It’s no secret meteorologist Mike Bettes has a passion for weather, but he’s also very passionate about tornadoes. This week marks the 43rd anniversary of the 1974 Super Outbreak, which included the Xenia tornado that tore through and catastrophically damaged Xenia, Ohio. We asked Mike about the deadly tornado, the impacts from it, and how it played a role in his curiosity in meteorology.
For those who don’t know, describe when and where the 1974 tornado outbreak occurred.
The 1974 Super Outbreak, as it’s known, was a tornado outbreak that occurred April 3-4, 1974. There were 148 tornadoes across 13 states in roughly 24 hours.
How much damage did the tornado outbreak cause?
The Super Outbreak killed 335 people and injured another 6000. 32,000 homes and businesses were damaged or destroyed. Total cost was approximately $4 billion in current dollars.
What meteorological components played a role in the massive outbreak?
A very intense low pressure system moved from the Plains into the Midwest. A strong jet stream coupled with extraordinarily humid air, that stretched all the way to Canada, created the perfect conditions for tornadoes.
Describe the characteristics of the deadliest tornado in the outbreak- the Xenia tornado.
The Xenia, Ohio tornado became the benchmark tornado of the Super Outbreak because of its intensity and high loss of life. I was a large multi-vortex tornado that destroyed a significant portion of Xenia. It was rate as a F-5 tornado, the highest rating on the Fujitsu Scale. 32 people died in the tornado, along with 2 National Guardsmen who died during recovery in a fire.
What made the Xenia tornado so unique?
The intensity and location of the Xenia tornado made it unique. It didn’t just spin in open farm land. This single tornado was the strongest tornado in the largest outbreak ever recorded. It was also rare to document a tornado on camera then, by several minutes were recorded by a resident as the tornado struck, verifying that it was indeed a multi-vortex tornado.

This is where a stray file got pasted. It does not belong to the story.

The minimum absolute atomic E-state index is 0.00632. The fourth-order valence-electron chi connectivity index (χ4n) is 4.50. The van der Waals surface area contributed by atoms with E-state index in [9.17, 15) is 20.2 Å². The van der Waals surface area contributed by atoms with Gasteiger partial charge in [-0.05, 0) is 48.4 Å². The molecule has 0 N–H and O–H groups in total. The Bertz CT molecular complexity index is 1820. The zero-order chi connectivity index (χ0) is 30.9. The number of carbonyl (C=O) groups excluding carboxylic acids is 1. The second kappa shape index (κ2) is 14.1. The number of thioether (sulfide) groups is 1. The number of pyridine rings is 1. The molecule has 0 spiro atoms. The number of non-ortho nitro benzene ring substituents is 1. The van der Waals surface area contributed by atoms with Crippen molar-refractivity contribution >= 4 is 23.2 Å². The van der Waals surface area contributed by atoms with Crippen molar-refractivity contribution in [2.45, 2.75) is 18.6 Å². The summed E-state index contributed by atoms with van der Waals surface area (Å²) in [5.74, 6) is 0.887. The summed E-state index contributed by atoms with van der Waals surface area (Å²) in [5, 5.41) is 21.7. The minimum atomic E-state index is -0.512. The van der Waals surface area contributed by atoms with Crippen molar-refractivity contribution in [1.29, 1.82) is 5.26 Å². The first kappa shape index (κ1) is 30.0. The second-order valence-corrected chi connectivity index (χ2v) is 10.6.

What impacts did the Xenia tornado have on the town?
Xenia was devastated, but worked quickly to rebuild. The city also became very weather savvy and installed numerous tornado sirens afterward. Before the outbreak they had none.
Did the meteorological world learn anything new about tornadoes from the Xenia tornado/the outbreak?
The Super Outbreak and Xenia tornado were studied extensively. Meteorologists learned more about multi-vortex tornadoes, tornado behavior, as well as downburst winds. Dr. Ted Fujita studied the Super Outbreak for nearly a year.
Were there any changes made by the National Weather Service after this outbreak?
The Super Outbreak became a focal point of a multi-billion dollar modernization of the National Weather Service. Doppler radar was the central feature that currently helps detect tornadoes. The Super Outbreak also helped quickly advance the Federal Disaster Relief Act through Congress.
Did this tornado have any impact on your personal curiosity and love of weather?
As a kid growing up in Ohio, the Xenia tornado was all anybody talked about when it came to tornadoes. I thought that every tornado was like the Xenia tornado. Tornadoes scared me a lot, until I got older and realized how rare the Xenia tornado was and how most tornadoes aren’t F-5s. It did spark my curiosity in weather though and was one of the reasons I became a meteorologist.
Do you remember the Xenia tornado and/or the 1974 Super Outbreak? Tell us your stories in the comments below.